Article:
In a trendy residential district of Tokyo, a new kind of startup has taken root. Every so often, Japanese- and English-speaking legal advisers meet with entrepreneurs to dispense free one-on-one legal guidance.

Called StartEd, the service now operates in Tokyo, New York, London and Dublin. Skeptical of anything free, I jumped on the Odakyu Line one evening to make the journey to a StartEd event and “kick the tires” of the legal lifeline.

StartEd was launched as a social enterprise three years ago by two young attorneys with ties to academia, Naoise Gaffney and Eric Klotz. Klotz had been teaching at City Law School, part of City University London. Through StartEd, City students gain valuable face-to-face experience with would-be clients by giving unpaid but supervised advice to entrepreneurs in a client-like environment. The first beneficiaries were entrepreneurs clustered around Silicon Roundabout, the high-tech area near Old Street Station in London’s East End. City Law School promotes the service to its students as an internship opportunity.

At StartEd, law students shadow trained attorneys who typically dispense the guidance. Whenever students do give advice, it is under the close supervision of an experienced professional. The opportunity to rub shoulders with fast-moving entrepreneurs, especially those working in the digital space, provides an added allure to law students and experts alike. Those who build early relationships with tomorrow’s high fliers could find themselves serving them professionally in the long term. Some StartEd advisers are already involved in startups: Klotz, for example, is in-house legal counsel for Datahug, a global Internet startup.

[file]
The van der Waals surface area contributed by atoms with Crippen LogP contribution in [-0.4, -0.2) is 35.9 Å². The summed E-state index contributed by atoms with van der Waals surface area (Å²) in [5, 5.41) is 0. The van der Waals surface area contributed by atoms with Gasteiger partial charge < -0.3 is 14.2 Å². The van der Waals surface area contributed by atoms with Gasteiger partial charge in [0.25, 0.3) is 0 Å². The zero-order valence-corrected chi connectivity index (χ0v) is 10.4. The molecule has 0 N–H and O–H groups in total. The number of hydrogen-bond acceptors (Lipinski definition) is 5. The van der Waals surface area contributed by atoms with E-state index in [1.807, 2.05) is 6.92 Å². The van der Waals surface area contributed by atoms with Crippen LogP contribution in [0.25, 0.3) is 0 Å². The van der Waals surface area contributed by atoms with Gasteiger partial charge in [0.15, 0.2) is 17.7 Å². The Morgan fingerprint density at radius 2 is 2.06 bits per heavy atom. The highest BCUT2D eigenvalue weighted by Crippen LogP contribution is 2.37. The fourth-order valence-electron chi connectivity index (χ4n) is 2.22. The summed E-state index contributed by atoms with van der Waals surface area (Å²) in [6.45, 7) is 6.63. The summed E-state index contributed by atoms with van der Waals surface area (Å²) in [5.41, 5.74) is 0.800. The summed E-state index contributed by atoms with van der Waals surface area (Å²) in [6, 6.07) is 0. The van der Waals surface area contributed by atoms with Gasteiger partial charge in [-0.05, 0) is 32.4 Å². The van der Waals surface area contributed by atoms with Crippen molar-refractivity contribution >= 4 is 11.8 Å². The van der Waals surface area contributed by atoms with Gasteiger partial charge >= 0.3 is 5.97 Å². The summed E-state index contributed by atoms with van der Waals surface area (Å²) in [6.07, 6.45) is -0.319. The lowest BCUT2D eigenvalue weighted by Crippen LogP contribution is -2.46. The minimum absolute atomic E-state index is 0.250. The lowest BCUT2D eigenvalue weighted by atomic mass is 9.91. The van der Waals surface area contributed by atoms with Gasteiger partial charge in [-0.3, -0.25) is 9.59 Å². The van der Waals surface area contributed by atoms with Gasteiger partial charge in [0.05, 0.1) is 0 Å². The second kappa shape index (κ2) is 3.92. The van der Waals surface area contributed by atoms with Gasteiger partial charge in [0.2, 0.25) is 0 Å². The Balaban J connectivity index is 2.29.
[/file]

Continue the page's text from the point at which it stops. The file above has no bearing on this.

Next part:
The largest StartEd event is held weekly in London and attracts about 30 attendees. In total, 80 events have been organized worldwide; 1,700 entrepreneurs have been served; eight universities and 30 law firms are involved; 10 incubators are collaborators.

Crammed into the Open Source Cafe at the session I attended in Shimokitazawa were four practicing Japanese and Western lawyers. We were joined by a handful of entrepreneurs. Those who had questions, myself included, asked away. I was not disappointed with the answers. My own questions on international intellectual property were addressed with professionalism.

Cumulatively, StartEd has delivered about $300,000 worth of “free time” from professionals. “Most guidance given is of the sort that firms would not (or should not) charge for,” says StartEd co-founder Naoise Gaffney, noting that advisers discuss legal issues in general terms rather than delving into details.

“The aim is to arm startups with general knowledge of the legal field in which they operate,” Gaffney says.

Be forewarned: StartEd advisers don’t assume professional liability for advice given, nor do they extend client-attorney privileges. Those wanting a more personalized service — perhaps to draft a legal contract — should hire a lawyer.

Gaffney believes StartEd could grow to become as big as Startup Weekend, a social enterprise serving entrepreneurs that operates in 556 cities and 115 countries. The idea behind StartEd is to help tech startups planning to “go global” tap into an international network of legal communities. That way cross-border issues — trademark law, for example — can be tackled over Skype at a single event.

Gaffney is hopeful that high-profile law firms will become wise to the PR bonanza to be had by being among the first to support young entrepreneurs through StartEd. Either way, StartEd joins the expanding number of efforts worldwide that provide a collegiate environment where entrepreneurship can flourish.

The next StartEd event is scheduled to be held the evening of Nov. 7 at the ABC at Business Center, Shibuya Higashiguchi Ekimae, Shibuya-ku, Tokyo (see www.meetup.com/LegalworkshopsTokyo).

Richard Solomon posts regular Beacon Reports at www.beaconreports.net. Send your comments and questions here: lifelines@japantimes.co.jp

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